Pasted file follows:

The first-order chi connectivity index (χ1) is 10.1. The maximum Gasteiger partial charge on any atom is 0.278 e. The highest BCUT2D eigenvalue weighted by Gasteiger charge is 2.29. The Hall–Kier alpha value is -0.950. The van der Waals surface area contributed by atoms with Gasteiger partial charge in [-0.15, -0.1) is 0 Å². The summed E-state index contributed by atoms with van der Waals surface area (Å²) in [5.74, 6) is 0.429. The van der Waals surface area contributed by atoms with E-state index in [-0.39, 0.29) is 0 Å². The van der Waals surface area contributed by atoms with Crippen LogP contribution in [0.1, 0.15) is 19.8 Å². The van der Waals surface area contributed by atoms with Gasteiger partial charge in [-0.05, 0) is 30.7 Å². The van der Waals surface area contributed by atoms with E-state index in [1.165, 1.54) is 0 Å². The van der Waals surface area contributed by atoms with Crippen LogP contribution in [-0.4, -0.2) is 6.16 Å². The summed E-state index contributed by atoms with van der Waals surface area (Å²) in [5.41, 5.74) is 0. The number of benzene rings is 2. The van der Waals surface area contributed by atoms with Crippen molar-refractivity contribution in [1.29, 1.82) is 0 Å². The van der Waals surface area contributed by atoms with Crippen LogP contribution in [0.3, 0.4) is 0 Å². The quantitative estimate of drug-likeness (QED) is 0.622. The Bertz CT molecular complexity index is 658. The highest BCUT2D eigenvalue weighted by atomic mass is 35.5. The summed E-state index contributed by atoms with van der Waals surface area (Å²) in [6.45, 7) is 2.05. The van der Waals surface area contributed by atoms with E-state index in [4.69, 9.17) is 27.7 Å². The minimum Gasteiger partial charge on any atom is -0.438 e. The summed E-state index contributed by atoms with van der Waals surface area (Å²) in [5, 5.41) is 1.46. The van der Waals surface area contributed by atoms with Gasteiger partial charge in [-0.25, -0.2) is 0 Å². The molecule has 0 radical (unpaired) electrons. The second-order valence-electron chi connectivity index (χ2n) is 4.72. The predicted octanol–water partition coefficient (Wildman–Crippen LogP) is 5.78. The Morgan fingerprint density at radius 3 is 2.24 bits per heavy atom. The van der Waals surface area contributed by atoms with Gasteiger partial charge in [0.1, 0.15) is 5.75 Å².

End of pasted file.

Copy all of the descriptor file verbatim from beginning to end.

The first-order chi connectivity index (χ1) is 10.1. The maximum Gasteiger partial charge on any atom is 0.278 e. The highest BCUT2D eigenvalue weighted by Gasteiger charge is 2.29. The Hall–Kier alpha value is -0.950. The van der Waals surface area contributed by atoms with Gasteiger partial charge in [-0.15, -0.1) is 0 Å². The summed E-state index contributed by atoms with van der Waals surface area (Å²) in [5.74, 6) is 0.429. The van der Waals surface area contributed by atoms with E-state index in [-0.39, 0.29) is 0 Å². The van der Waals surface area contributed by atoms with Crippen LogP contribution in [0.1, 0.15) is 19.8 Å². The van der Waals surface area contributed by atoms with Gasteiger partial charge in [-0.05, 0) is 30.7 Å². The van der Waals surface area contributed by atoms with E-state index in [1.165, 1.54) is 0 Å². The van der Waals surface area contributed by atoms with Crippen LogP contribution in [-0.4, -0.2) is 6.16 Å². The summed E-state index contributed by atoms with van der Waals surface area (Å²) in [5.41, 5.74) is 0. The number of benzene rings is 2. The van der Waals surface area contributed by atoms with Crippen molar-refractivity contribution in [1.29, 1.82) is 0 Å². The van der Waals surface area contributed by atoms with Crippen LogP contribution in [0.3, 0.4) is 0 Å². The quantitative estimate of drug-likeness (QED) is 0.622. The Bertz CT molecular complexity index is 658. The highest BCUT2D eigenvalue weighted by atomic mass is 35.5. The summed E-state index contributed by atoms with van der Waals surface area (Å²) in [6.45, 7) is 2.05. The van der Waals surface area contributed by atoms with E-state index in [4.69, 9.17) is 27.7 Å². The minimum Gasteiger partial charge on any atom is -0.438 e. The summed E-state index contributed by atoms with van der Waals surface area (Å²) in [5, 5.41) is 1.46. The van der Waals surface area contributed by atoms with Gasteiger partial charge in [-0.25, -0.2) is 0 Å². The molecule has 0 radical (unpaired) electrons. The second-order valence-electron chi connectivity index (χ2n) is 4.72. The predicted octanol–water partition coefficient (Wildman–Crippen LogP) is 5.78. The Morgan fingerprint density at radius 3 is 2.24 bits per heavy atom. The van der Waals surface area contributed by atoms with Gasteiger partial charge in [0.1, 0.15) is 5.75 Å².